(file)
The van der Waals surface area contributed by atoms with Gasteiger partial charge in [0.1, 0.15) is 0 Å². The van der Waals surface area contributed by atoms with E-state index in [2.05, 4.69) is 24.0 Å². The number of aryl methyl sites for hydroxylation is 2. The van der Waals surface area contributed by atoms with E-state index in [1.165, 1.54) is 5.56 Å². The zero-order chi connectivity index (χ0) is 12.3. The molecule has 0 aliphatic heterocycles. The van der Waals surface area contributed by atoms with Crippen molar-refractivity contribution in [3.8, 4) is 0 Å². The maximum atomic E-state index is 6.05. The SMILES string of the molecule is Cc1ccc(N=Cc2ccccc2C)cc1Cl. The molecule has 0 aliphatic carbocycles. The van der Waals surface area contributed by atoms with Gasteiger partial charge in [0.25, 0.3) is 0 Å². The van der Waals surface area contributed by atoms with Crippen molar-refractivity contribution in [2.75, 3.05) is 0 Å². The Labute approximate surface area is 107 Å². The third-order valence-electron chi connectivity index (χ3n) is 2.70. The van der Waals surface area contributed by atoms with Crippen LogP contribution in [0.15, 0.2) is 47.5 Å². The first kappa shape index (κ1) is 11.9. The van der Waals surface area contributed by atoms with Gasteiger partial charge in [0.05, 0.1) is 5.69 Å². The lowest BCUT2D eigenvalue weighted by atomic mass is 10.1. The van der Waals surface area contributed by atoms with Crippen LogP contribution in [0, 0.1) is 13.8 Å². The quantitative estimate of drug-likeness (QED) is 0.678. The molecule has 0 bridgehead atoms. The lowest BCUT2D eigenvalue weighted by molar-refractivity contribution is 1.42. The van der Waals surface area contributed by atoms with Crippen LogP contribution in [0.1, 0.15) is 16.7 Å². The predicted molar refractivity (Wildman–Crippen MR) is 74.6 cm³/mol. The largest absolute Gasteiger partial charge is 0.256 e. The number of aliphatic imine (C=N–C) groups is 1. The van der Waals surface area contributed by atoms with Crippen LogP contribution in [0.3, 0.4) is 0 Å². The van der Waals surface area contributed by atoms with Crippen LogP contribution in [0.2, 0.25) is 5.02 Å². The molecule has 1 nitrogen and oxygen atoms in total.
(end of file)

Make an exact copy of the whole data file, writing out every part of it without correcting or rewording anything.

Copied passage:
The van der Waals surface area contributed by atoms with Gasteiger partial charge in [0.1, 0.15) is 0 Å². The van der Waals surface area contributed by atoms with E-state index in [2.05, 4.69) is 24.0 Å². The number of aryl methyl sites for hydroxylation is 2. The van der Waals surface area contributed by atoms with E-state index in [1.165, 1.54) is 5.56 Å². The zero-order chi connectivity index (χ0) is 12.3. The molecule has 0 aliphatic heterocycles. The van der Waals surface area contributed by atoms with Crippen molar-refractivity contribution in [3.8, 4) is 0 Å². The maximum atomic E-state index is 6.05. The SMILES string of the molecule is Cc1ccc(N=Cc2ccccc2C)cc1Cl. The molecule has 0 aliphatic carbocycles. The van der Waals surface area contributed by atoms with Gasteiger partial charge in [0.25, 0.3) is 0 Å². The van der Waals surface area contributed by atoms with Crippen molar-refractivity contribution in [2.75, 3.05) is 0 Å². The Labute approximate surface area is 107 Å². The third-order valence-electron chi connectivity index (χ3n) is 2.70. The van der Waals surface area contributed by atoms with Crippen LogP contribution in [0.15, 0.2) is 47.5 Å². The first kappa shape index (κ1) is 11.9. The van der Waals surface area contributed by atoms with Gasteiger partial charge in [0.05, 0.1) is 5.69 Å². The lowest BCUT2D eigenvalue weighted by atomic mass is 10.1. The van der Waals surface area contributed by atoms with Crippen LogP contribution in [0, 0.1) is 13.8 Å². The quantitative estimate of drug-likeness (QED) is 0.678. The molecule has 0 bridgehead atoms. The lowest BCUT2D eigenvalue weighted by molar-refractivity contribution is 1.42. The van der Waals surface area contributed by atoms with Crippen LogP contribution in [0.1, 0.15) is 16.7 Å². The predicted molar refractivity (Wildman–Crippen MR) is 74.6 cm³/mol. The largest absolute Gasteiger partial charge is 0.256 e. The number of aliphatic imine (C=N–C) groups is 1. The van der Waals surface area contributed by atoms with Crippen LogP contribution in [0.3, 0.4) is 0 Å². The van der Waals surface area contributed by atoms with Crippen LogP contribution in [0.2, 0.25) is 5.02 Å². The molecule has 1 nitrogen and oxygen atoms in total.